Wednesday, December 18, 2013

Sourdough English Muffins- E

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      Have you tried making your own sourdough yet? I have been working with my own sourdough on and off for about three years now. What first turned me on to learning more about sourdough was reading about it in the Nourishing Traditions book, which I HIGHLY recommend if you do not already own a copy!! Sourdough bread has many health benefits! It  has been shown to reduce the Phytic acid in grains. Phytic acid is the substance that God place in all grains to prevent them from sprouting prematurely. It's what gives them the ability to be store long term (which when you think about it is a wonderful blessing, especially where there isn't modern refrigeration, etc.).

     The problem with Phytic acid is that it also prohibits you from absorbing many of the nurtrients in whole grain foods as well. Sourdoughing solves this problem by minimizing the phytic acid in the flour as it sits and slowly rises. Which means that the amount of nutrients you receive from eating sourdough is much higher than in regular whole grain foods. 

     Sourdough is also easier to digest, partially breaks down some of the glutens , making it easier to digest for people with gluten sensitivity (NOT a gluten allergy like Celiacs). Don't like the sourdough tang? Well THIS recipe is perfect for you then, since we add baking soda at the end. "Soda sweetens" which means it looses the tangy flavor of traditions sourdough, without loosing the benefits!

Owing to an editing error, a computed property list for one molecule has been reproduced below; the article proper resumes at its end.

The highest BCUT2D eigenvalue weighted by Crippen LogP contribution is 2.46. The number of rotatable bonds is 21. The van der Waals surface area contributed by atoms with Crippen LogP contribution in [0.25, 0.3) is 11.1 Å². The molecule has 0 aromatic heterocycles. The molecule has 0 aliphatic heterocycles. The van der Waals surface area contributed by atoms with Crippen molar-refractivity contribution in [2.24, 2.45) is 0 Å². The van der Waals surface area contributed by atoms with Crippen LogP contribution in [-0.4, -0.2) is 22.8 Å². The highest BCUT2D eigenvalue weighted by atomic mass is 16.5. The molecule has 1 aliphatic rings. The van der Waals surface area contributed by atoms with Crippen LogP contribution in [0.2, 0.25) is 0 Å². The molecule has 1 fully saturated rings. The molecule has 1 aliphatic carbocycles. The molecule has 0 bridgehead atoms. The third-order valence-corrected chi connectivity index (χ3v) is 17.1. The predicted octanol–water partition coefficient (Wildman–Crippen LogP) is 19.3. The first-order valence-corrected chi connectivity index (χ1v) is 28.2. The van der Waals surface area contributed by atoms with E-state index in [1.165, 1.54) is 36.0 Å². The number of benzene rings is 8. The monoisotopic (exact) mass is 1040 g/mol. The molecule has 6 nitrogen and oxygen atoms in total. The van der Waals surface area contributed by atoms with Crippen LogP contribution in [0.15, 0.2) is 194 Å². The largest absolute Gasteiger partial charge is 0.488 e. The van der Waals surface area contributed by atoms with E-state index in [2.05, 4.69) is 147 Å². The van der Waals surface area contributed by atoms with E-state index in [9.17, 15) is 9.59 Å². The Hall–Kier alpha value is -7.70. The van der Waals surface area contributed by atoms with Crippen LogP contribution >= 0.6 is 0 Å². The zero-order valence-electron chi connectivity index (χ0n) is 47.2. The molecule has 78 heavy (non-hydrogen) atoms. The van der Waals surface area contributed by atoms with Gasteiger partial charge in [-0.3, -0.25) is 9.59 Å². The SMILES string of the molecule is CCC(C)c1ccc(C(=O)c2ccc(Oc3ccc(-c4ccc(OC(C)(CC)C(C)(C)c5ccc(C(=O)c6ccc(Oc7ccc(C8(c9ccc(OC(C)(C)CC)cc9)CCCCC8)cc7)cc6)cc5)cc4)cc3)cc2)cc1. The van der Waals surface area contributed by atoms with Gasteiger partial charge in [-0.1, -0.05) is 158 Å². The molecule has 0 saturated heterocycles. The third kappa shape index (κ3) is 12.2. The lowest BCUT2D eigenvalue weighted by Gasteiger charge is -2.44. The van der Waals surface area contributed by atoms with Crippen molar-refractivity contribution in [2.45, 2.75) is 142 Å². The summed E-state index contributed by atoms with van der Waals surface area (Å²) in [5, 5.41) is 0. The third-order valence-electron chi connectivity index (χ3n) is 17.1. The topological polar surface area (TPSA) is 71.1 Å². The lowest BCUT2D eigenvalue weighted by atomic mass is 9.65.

You need to have an active sourdough starter to complete this recipe, if you have a friend who does sourdough that would be a wonderful place to get some starter! (I was blessed enough to have someone who shared with me after our big move, since our starter didn't make it through the 104 temp on our journey to the South ) If not, a starter is simple to make either by collecting your own wild yeast from the air or by buying a dried starter and rehydrating it. Your starter should have been fed within the last twelve hours.

(the night before)
1/2 cup sourdough starter
1/2 cup almond milk
1/2 cup filtered water
2 cups whole wheat, spelt, or rye flour

(to be added in the morning)
1 tsp Truvia
1 tsp unrefined sea salt
1 tsp baking soda

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      Mix the first three ingredients together in a glass bowl with a wooden spoon. It's important to use a non-reactive bowl and utencil for sourdough, so NO metal bowl or aluminum utencils! Your dough should be sticky but not wet.
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 Cover with a towel and leave to sit out overnight (or atleast 8 hours) NOTE: I live in a warm climate and a poorly insulated home! In the summer sometimes my kitchen is in the mid 80's to low 90's all night (and a few month of the year its in the 40's inside overnight), this dough CAN sit out up to 24 hours and still be fine, however I would not recommend more than 8-12 hours if you are in a very warm season or climate. If you need to have it sour longer than that for whatever reason, I would probably let it sour in the fridge for 24 hours. If you live where it is in the 60 or 70's in your home overnight (or have better climate control than us LOL) then up to 24 hours on the counter is fine. You may also need longer souring time if your house gets very cold overnight.